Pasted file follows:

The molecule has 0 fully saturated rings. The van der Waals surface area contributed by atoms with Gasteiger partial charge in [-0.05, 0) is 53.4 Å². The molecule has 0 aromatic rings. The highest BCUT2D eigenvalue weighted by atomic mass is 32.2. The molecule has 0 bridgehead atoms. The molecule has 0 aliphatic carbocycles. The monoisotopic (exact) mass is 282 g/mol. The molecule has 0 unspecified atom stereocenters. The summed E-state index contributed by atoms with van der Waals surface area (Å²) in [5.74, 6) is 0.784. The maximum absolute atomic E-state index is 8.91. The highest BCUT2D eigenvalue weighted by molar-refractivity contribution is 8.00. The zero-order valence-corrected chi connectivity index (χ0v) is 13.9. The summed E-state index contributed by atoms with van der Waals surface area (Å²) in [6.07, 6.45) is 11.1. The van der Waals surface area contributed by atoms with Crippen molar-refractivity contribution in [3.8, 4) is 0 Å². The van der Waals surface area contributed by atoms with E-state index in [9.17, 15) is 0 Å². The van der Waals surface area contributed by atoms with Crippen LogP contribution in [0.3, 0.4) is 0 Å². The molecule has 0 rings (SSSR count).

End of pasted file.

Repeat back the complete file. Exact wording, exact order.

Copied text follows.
The molecule has 0 fully saturated rings. The van der Waals surface area contributed by atoms with Gasteiger partial charge in [-0.05, 0) is 53.4 Å². The molecule has 0 aromatic rings. The highest BCUT2D eigenvalue weighted by atomic mass is 32.2. The molecule has 0 bridgehead atoms. The molecule has 0 aliphatic carbocycles. The monoisotopic (exact) mass is 282 g/mol. The molecule has 0 unspecified atom stereocenters. The summed E-state index contributed by atoms with van der Waals surface area (Å²) in [5.74, 6) is 0.784. The maximum absolute atomic E-state index is 8.91. The highest BCUT2D eigenvalue weighted by molar-refractivity contribution is 8.00. The zero-order valence-corrected chi connectivity index (χ0v) is 13.9. The summed E-state index contributed by atoms with van der Waals surface area (Å²) in [6.07, 6.45) is 11.1. The van der Waals surface area contributed by atoms with Crippen molar-refractivity contribution in [3.8, 4) is 0 Å². The van der Waals surface area contributed by atoms with E-state index in [9.17, 15) is 0 Å². The van der Waals surface area contributed by atoms with Crippen LogP contribution in [0.3, 0.4) is 0 Å². The molecule has 0 rings (SSSR count).